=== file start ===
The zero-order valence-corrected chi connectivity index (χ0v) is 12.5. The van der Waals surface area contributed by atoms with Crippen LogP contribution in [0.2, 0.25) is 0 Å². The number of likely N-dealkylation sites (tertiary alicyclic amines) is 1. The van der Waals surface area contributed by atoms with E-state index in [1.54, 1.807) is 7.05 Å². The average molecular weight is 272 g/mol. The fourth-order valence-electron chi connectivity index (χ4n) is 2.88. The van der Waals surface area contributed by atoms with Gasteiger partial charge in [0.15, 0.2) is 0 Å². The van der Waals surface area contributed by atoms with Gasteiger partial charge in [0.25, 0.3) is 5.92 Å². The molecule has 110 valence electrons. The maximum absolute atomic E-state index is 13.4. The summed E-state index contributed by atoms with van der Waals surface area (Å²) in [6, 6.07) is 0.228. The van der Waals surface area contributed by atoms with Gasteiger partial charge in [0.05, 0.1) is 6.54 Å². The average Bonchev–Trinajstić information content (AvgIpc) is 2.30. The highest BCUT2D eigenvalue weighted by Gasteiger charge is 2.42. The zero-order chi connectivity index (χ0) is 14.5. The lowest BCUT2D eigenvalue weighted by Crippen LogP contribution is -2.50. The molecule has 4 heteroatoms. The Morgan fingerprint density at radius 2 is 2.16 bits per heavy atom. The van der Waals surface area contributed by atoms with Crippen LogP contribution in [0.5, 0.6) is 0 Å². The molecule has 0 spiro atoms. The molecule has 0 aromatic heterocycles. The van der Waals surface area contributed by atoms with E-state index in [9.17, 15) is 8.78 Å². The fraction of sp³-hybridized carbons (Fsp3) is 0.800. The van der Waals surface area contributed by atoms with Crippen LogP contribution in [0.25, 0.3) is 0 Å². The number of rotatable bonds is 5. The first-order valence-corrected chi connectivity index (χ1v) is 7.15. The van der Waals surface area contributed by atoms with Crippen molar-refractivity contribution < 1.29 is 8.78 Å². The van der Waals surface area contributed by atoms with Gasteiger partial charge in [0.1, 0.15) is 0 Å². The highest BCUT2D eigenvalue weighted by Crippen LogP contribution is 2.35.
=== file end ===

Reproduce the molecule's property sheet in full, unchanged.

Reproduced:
The zero-order valence-corrected chi connectivity index (χ0v) is 12.5. The van der Waals surface area contributed by atoms with Crippen LogP contribution in [0.2, 0.25) is 0 Å². The number of likely N-dealkylation sites (tertiary alicyclic amines) is 1. The van der Waals surface area contributed by atoms with E-state index in [1.54, 1.807) is 7.05 Å². The average molecular weight is 272 g/mol. The fourth-order valence-electron chi connectivity index (χ4n) is 2.88. The van der Waals surface area contributed by atoms with Gasteiger partial charge in [0.15, 0.2) is 0 Å². The van der Waals surface area contributed by atoms with Gasteiger partial charge in [0.25, 0.3) is 5.92 Å². The molecule has 110 valence electrons. The maximum absolute atomic E-state index is 13.4. The summed E-state index contributed by atoms with van der Waals surface area (Å²) in [6, 6.07) is 0.228. The van der Waals surface area contributed by atoms with Gasteiger partial charge in [0.05, 0.1) is 6.54 Å². The average Bonchev–Trinajstić information content (AvgIpc) is 2.30. The highest BCUT2D eigenvalue weighted by Gasteiger charge is 2.42. The zero-order chi connectivity index (χ0) is 14.5. The lowest BCUT2D eigenvalue weighted by Crippen LogP contribution is -2.50. The molecule has 4 heteroatoms. The Morgan fingerprint density at radius 2 is 2.16 bits per heavy atom. The van der Waals surface area contributed by atoms with Crippen LogP contribution in [0.5, 0.6) is 0 Å². The molecule has 0 spiro atoms. The molecule has 0 aromatic heterocycles. The van der Waals surface area contributed by atoms with E-state index in [9.17, 15) is 8.78 Å². The fraction of sp³-hybridized carbons (Fsp3) is 0.800. The van der Waals surface area contributed by atoms with Crippen LogP contribution in [0.25, 0.3) is 0 Å². The number of rotatable bonds is 5. The first-order valence-corrected chi connectivity index (χ1v) is 7.15. The van der Waals surface area contributed by atoms with Crippen molar-refractivity contribution < 1.29 is 8.78 Å². The van der Waals surface area contributed by atoms with Gasteiger partial charge in [0.1, 0.15) is 0 Å². The highest BCUT2D eigenvalue weighted by Crippen LogP contribution is 2.35.